Social Structure:

The structure of a society affects its rate of change in subtle and not immediately apparent ways. A society which vests great authority in the very old people as classical China did for centuries is likely to be conservative and stable. According to Ottenberg a society which stresses conformity and trains the individual to be highly responsive to the group such as the Zunis is less receptive to the change than a society like the Ileo who are highly individualistic and tolerate considerable cultural variability. A highly centralized bureaucracy is very favorable to the promotion and diffusion of change although bureaucracy has sometimes been used in an attempt to suppress change usually with no more than temporary success. When a culture is very highly integrated so that each element is rightly interwoven with all the others in a mutually interdependent system change is difficult and costly. But when the culture is less highly integrated so that work, play, family, religion and other activities are less dependent upon one another change is easier and more frequent. A tightly structured society wherein every person's roles, duties, privileges and obligations are precisely and rigidly defined is less given to changes than a more loosely structured society wherein roles, lines of authority, privileges and obligations are more open to individual rearrangement.

Attitudes and Values:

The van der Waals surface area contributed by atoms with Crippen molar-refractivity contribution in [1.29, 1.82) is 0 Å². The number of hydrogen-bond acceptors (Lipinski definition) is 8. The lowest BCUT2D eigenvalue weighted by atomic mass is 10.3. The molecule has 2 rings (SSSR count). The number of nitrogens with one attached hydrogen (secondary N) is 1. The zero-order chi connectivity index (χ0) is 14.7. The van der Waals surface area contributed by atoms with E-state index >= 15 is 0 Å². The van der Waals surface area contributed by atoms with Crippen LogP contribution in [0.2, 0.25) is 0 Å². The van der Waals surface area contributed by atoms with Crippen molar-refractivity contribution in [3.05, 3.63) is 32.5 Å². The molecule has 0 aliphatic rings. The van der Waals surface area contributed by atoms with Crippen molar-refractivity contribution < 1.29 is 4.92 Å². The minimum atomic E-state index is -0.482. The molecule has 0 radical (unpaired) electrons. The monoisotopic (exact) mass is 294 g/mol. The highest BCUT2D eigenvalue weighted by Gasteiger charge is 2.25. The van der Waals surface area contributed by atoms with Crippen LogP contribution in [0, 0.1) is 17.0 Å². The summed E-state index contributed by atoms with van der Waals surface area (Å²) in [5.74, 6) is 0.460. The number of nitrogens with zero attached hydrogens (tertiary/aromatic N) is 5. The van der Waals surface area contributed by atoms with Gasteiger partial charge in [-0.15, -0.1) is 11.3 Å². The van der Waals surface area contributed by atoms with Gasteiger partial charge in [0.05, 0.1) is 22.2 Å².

To people in developed nations and societies change is normal. Children there are socialized to anticipate and appreciate change. By contrast the Trobriand Islanders off the coast of New Guinea had no concept of change and did not even have any words in their language to express or describe change. Societies differ greatly in their general attitude toward change. People who revere the past and preoccupied with traditions and rituals will change slowly and unwillingly. When a culture has been relatively static for a long time the people are likely to assume that it should remain so indefinitely. They are intensely and unconsciously ethnocentric; they assume that their customs and techniques are correct and everlasting. A possible change is unlikely even to be seriously considered. Any change in such a society is likely to be too gradual to be noticed. A rapidly changing society has a different attitude toward change and this attitude is both cause and effect of the changes already taking place. Rapidly changing societies are aware of the social change. They are somewhat skeptical and critical of some parts of their traditional culture and will consider and experiment with innovations. Such attitudes powerfully stimulate the proposal and acceptance of changes by individuals within the society. Different groups within a locality or a society may show differing receptivity to change. Every changing society has its liberals and its conservatives. Literate and educated people tend to accept changes more readily than the illiterate and uneducated. Attitudes and values affect both the amount and the direction of social change. The ancient Greeks made great contributions to art and learning but contributed little to technology. No society has been equally dynamic in all aspects and its values determine in which area-art, music, warfare, technology, philosophy or religion it will be innovative.